Well known for a certain springtime music festival, the Coachella Valley is home to nearly a dozen desert cities. Palm Springs, located in the afternoon shadows of towering Mount San Jacinto, has long been the most popular draw. While the city itself features standout lodging, dining, and architecture, its surrounding environs are also well worth deeper exploration, even when midsummer temps surge well into the triple digits.
A week before my family and I arrived in Palm Springs for a midweek three-nighter, a record-breaking high of 121 degrees was still making the conversational rounds throughout the bustling downtown area. We were welcomed by a comparatively feeble 111 degrees, with forecasts of 115 for the days to come. That’s hot. But it’s not out-of-hand hot. You just need to do what we did — concentrate outdoor activities to early mornings and post-twilight, and in between, partake in pool time, shade, air conditioning, and plenty of hydration.
After the 200-mile drive from Santa Barbara, we dumped our duffles in spacious third-floor adjoining suites at Palm Mountain Resort & Spa (palmmountainresort.com). Like most Palm Springs lodging, Palm Mountain’s centerpiece is a big pool surrounded by chaise lounges and sunshades. The resort also offers plenty of relaxing spa services by appointment and has partnered with nearby Palm Spring Fitness Center (palmspringsfitnesscenter.com) to provide guest access. Bonus: the resort is a block from the intersection of Palm Canyon Drive and Tahquitz Canyon Way, where most visitors convene for walks to downtown food, drink, and shopping.
Locally famous (and nationally praised) Las Casuelas Terraza (lascasuelas.com) is filled with terracotta hallways revealing vintage portraiture, hidden booths, and, away from the quiet dining areas, a palapa bar with live music and dancing. Recipes date back to the family matriarch cooking for Arizona copper miners; her passed-along standards, such as enchiladas and carnitas, taste like cherished family memories. I recommend leaving room for dessert empanadas.
For more modern decor and an expanded take on hormone-free beef, free-range chicken, wild seafood, and almondwood-fried pizzas, visit Kaiser Grille Palm Springs (kaisergrille.com). The place is big on organic proteins and making its own sauces, dressings, and desserts. My daughter’s seared ahi came with wasabi-whipped potatoes. Plus, there are vanilla-bean date shakes for desert.
Across the street is LULU California Bistro (lulupalmsprings.com), a two-story establishment with a misted patio out front. We sat down to three flat-rate menus ($20, $30, and $40), with the number of courses increasing with price and main-course specialties — from chicken and pasta to steaks and chops — sized appropriately. The kids dug the horseshoe booths and cotton candy for dessert.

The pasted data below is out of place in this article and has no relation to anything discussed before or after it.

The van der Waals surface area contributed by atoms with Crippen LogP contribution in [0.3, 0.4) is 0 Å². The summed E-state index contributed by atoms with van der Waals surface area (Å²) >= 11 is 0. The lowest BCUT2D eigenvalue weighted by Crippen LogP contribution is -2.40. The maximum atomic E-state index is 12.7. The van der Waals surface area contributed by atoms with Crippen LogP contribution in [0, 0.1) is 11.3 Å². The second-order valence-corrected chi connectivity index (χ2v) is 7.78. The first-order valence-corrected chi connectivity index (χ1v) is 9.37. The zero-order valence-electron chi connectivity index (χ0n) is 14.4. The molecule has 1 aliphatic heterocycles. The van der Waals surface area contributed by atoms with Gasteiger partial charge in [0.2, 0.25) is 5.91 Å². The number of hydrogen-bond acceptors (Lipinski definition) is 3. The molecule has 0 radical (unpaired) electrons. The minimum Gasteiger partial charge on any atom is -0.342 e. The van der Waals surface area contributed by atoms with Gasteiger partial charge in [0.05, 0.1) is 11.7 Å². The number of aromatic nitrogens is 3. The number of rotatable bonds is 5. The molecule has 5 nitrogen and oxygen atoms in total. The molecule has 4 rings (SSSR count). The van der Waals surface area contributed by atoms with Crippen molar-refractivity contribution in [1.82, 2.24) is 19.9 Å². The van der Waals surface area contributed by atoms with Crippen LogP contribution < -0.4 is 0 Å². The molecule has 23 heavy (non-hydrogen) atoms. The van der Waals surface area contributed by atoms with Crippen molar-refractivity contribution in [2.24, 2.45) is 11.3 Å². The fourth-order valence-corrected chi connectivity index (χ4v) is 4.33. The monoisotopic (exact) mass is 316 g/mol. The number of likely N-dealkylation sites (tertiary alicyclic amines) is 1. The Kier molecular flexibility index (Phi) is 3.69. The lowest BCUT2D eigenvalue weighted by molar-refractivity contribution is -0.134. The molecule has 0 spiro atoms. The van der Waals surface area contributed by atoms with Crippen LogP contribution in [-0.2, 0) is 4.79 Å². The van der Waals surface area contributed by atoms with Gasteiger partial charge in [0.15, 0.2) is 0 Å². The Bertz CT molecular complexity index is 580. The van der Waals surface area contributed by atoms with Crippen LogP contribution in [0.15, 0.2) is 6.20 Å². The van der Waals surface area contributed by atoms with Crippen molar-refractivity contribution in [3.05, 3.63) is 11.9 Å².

Family fun indoors during the heat of the day can be booked at Escape Room Palm Springs (escapeps.com), which offers six different challenges. We opted to spend an hour (and change) to find a spellbook to lift a curse on Merlin’s Magic School. The countdown clock urged us to work together, cracking clues along the way, with plenty of big smiles from our captivated kids.
Outdoors, semi-early risers can climb aboard with Desert Adventures Red Jeep Tours & Events (red-jeep.com) to visit the San Andreas Fault or an Agua Caliente palm oasis, among other outings. Our guide, Morgan Levine, who’s been with Desert Adventures for 30 years, described our in-town cruise of celebrity neighborhoods as “the tour of the dead movie stars’ houses,” and she didn’t hesitate to refreshingly counterbalance all the fame and creative talent with tales of alcoholism, gambling, and racism inherent to the era’s show-biz elite. With plenty of curbside examples, we also learned that “Palm Springs has the best unmolested mid-century architecture in the world,” Levine said. Don’t forget to tip your guide.
Another morning spin took us about 20 minutes outside of town to the Living Desert Zoo & Gardens (livingdesert.org). Banish all preconceptions of a sad and sketchy animal prison on the hot cracked earth — this meticulously cared for nonprofit facility was a trip highlight, with loping Mexcian wolves, mature cactus gardens, an endangered pupfish habitat, and a three-acre African savannah overlook with giraffes and ostriches, among other exotic megafauna.
Above it all stands San Jacinto (elevation 10,834), the northernmost peak of a peninsular range stretching 1,000 miles to Cabo San Lucas. The Palm Springs Aerial Tramway (pstramway.com) runs up and down the steep mountainside between the heat-blasted base of the mountain and a lodge at 8,000 feet, where the temperature is 30 degrees cooler and the views stretch from the San Gorgonio Wilderness to the Salton Sea. There’s also a restaurant, bar, natural history museum, and easy trails through a pine forest filled with crisp, clean air.
If you’ve never ridden the tramway, it’s well worth a visit, just like that desert zoo. Same could be said of Palm Springs as a whole.
Check out visitpalmsprings.com for more travel tips.